Congressman Doc Hastings (R-4th, WA) is chair of the U.S. House of Representatives Natural Resources Committee. He writes a weekly column. This week it is about what is happening to the management of our federal forests and how it is impacting our state, especially rural communities.
In specific he is concerned about additional set asides of forest lands for the Northern Spotted Owl which is being invaded by larger Barred Owls.
Here are the key points Congressman Hastings made in his column:
For over a decade, scientists have concluded that the biggest threat to the Northern Spotted Owl is not a lack of old growth timber, but rather another, larger predatory species—the Barred Owl.
Instead of attempting to improve forest management, the federal government recently proposed a sweeping expansion of 13 million acres of new critical habitat designations where any type of logging would be forbidden. This includes 2 million acres of privately owned land, impacting 1,615 landowners with 10 or more acres in the State of Washington alone.
Washington’s 9 million acres of forests have long provided multi-use benefits for Northwest communities. These forests must be protected and managed responsibly to preserve this important resource for centuries to come.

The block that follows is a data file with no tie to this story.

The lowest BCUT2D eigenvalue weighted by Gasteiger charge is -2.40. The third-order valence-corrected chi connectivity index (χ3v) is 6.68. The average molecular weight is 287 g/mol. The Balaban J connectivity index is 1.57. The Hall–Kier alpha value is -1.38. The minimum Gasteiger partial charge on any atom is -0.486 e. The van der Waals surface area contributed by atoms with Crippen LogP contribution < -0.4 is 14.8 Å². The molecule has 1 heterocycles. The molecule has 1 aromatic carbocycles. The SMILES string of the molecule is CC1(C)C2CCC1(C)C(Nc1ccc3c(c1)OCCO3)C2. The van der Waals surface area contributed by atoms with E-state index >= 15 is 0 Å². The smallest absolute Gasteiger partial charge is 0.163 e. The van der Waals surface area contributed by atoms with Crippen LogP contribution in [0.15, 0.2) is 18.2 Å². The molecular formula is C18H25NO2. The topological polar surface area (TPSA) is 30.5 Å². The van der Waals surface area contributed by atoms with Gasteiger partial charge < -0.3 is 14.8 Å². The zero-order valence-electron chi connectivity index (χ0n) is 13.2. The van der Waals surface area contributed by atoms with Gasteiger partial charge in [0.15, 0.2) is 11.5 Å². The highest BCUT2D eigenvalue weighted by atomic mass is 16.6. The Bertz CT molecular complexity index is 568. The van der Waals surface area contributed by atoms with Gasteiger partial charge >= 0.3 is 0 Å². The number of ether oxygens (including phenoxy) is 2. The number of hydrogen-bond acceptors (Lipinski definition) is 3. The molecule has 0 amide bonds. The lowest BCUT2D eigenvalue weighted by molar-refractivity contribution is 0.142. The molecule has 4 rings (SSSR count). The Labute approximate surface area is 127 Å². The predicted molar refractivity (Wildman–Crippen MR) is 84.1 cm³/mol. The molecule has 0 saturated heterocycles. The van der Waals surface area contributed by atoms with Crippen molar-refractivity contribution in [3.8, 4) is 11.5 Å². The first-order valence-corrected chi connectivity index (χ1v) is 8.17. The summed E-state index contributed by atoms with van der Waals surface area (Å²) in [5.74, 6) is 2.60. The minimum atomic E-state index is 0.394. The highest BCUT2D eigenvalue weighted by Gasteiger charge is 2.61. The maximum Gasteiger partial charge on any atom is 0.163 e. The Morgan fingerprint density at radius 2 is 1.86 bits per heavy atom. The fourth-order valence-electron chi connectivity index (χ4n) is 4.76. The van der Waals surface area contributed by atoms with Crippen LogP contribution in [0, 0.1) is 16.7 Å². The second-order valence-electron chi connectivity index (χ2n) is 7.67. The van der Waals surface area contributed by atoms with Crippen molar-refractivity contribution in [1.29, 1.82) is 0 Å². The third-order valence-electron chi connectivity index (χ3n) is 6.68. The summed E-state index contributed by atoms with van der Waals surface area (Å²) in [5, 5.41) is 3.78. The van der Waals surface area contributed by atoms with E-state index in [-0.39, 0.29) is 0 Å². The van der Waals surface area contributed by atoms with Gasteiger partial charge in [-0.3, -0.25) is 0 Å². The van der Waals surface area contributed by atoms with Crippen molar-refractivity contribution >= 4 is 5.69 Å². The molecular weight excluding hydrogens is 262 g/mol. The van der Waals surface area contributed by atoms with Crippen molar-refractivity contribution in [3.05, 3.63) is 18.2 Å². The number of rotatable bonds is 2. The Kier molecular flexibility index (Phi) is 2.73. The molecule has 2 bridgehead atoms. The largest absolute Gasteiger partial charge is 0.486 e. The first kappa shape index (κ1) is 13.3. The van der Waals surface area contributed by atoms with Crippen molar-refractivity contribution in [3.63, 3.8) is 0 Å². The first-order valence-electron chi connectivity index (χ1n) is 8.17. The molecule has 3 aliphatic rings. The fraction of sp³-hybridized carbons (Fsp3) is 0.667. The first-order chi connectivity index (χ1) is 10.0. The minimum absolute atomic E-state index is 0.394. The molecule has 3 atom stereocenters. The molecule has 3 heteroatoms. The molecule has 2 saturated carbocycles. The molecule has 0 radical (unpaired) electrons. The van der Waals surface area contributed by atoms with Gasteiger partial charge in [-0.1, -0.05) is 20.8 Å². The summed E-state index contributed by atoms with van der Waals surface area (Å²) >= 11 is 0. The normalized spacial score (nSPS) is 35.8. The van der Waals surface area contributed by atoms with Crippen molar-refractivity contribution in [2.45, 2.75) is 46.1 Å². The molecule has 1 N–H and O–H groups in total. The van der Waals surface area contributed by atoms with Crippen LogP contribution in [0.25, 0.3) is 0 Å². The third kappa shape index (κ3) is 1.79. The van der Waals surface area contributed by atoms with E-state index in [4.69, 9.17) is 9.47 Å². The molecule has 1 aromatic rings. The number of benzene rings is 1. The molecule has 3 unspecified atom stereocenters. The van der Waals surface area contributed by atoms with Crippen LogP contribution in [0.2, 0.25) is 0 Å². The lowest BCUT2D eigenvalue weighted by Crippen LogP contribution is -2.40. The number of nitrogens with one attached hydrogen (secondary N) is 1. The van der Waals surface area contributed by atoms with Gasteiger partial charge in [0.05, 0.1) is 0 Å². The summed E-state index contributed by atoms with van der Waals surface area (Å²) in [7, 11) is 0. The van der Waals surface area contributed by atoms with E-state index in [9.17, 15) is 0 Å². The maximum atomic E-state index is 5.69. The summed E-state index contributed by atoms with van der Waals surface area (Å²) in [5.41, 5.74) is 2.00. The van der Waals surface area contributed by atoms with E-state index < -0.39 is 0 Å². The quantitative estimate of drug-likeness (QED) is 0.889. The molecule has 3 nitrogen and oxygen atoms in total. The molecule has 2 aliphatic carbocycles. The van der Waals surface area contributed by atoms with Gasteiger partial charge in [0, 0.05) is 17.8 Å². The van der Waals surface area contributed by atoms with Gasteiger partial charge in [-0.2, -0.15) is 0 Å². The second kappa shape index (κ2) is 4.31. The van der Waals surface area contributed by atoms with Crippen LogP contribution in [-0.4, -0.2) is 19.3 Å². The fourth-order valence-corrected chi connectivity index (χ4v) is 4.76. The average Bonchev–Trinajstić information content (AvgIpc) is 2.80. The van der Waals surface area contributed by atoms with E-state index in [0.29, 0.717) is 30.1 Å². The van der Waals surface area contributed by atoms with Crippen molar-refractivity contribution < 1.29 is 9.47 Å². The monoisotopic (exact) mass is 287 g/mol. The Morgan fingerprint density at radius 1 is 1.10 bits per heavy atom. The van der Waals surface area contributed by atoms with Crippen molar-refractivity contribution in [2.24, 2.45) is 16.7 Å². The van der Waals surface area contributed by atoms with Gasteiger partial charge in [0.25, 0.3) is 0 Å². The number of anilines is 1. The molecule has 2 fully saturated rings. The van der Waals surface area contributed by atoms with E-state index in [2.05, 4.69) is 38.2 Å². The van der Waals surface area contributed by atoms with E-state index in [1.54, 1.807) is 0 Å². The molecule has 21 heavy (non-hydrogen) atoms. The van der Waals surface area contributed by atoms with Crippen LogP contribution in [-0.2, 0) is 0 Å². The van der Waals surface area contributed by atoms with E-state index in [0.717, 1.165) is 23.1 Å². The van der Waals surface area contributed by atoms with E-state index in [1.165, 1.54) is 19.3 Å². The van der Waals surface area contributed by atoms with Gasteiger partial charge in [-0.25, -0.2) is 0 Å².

Twenty years after the Northern Spotted Owl was added to the Endangered Species Act (ESA) list, and years of failed management under the Northwest Forest Plan, these forests and the benefits they provide are in jeopardy.
Timber harvests have been cut by 84 percent, shutting down mills that served as the top employers and revenues for countless rural communities and costing tens of thousands of jobs. Timber-dependent counties continue to face high unemployment, and local governments and schools struggle to provide even basic services, including protecting public safety. The loss in economic activity caused by the original spotted owl plan caused an astounding decrease in federal tax receipts of nearly $700 million per year – all from rural Northwest communities.
The lack of federal management and endless lawsuits have had a devastating impact on the health of our forests, even on the owl habitat they were intended to protect. The Northwest has seen an average of 355,000 acres per year of our federal forests burn in wildfires since 1994.
Hastings concludes: The ESA must focus on species recovery, include peer-reviewed science instead of litigation, and focus scarce taxpayer dollars on the largest threats to species. In the case of the Spotted Owl, another massive land grab will not help recover the species. Our economy, and the health of our forests and wildlife, deserve better.